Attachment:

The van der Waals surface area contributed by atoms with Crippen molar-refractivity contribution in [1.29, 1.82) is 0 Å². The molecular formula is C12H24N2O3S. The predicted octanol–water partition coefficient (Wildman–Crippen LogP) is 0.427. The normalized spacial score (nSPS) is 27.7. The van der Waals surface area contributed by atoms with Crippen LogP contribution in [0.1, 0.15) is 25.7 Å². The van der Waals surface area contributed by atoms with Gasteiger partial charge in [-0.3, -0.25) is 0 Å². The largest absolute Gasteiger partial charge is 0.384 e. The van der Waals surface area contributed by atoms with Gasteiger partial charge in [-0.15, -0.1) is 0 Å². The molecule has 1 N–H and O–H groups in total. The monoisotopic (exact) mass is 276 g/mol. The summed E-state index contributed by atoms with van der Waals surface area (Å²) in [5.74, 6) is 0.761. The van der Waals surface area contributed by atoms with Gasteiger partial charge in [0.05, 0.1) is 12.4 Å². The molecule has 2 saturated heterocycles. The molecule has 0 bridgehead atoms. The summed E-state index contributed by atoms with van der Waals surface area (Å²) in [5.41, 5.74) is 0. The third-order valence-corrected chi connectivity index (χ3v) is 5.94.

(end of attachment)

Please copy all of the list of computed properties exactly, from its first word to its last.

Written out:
The van der Waals surface area contributed by atoms with Crippen molar-refractivity contribution in [1.29, 1.82) is 0 Å². The molecular formula is C12H24N2O3S. The predicted octanol–water partition coefficient (Wildman–Crippen LogP) is 0.427. The normalized spacial score (nSPS) is 27.7. The van der Waals surface area contributed by atoms with Crippen LogP contribution in [0.1, 0.15) is 25.7 Å². The van der Waals surface area contributed by atoms with Gasteiger partial charge in [-0.3, -0.25) is 0 Å². The largest absolute Gasteiger partial charge is 0.384 e. The van der Waals surface area contributed by atoms with Gasteiger partial charge in [-0.15, -0.1) is 0 Å². The molecule has 1 N–H and O–H groups in total. The monoisotopic (exact) mass is 276 g/mol. The summed E-state index contributed by atoms with van der Waals surface area (Å²) in [5.74, 6) is 0.761. The van der Waals surface area contributed by atoms with Gasteiger partial charge in [0.05, 0.1) is 12.4 Å². The molecule has 2 saturated heterocycles. The molecule has 0 bridgehead atoms. The summed E-state index contributed by atoms with van der Waals surface area (Å²) in [5.41, 5.74) is 0. The third-order valence-corrected chi connectivity index (χ3v) is 5.94.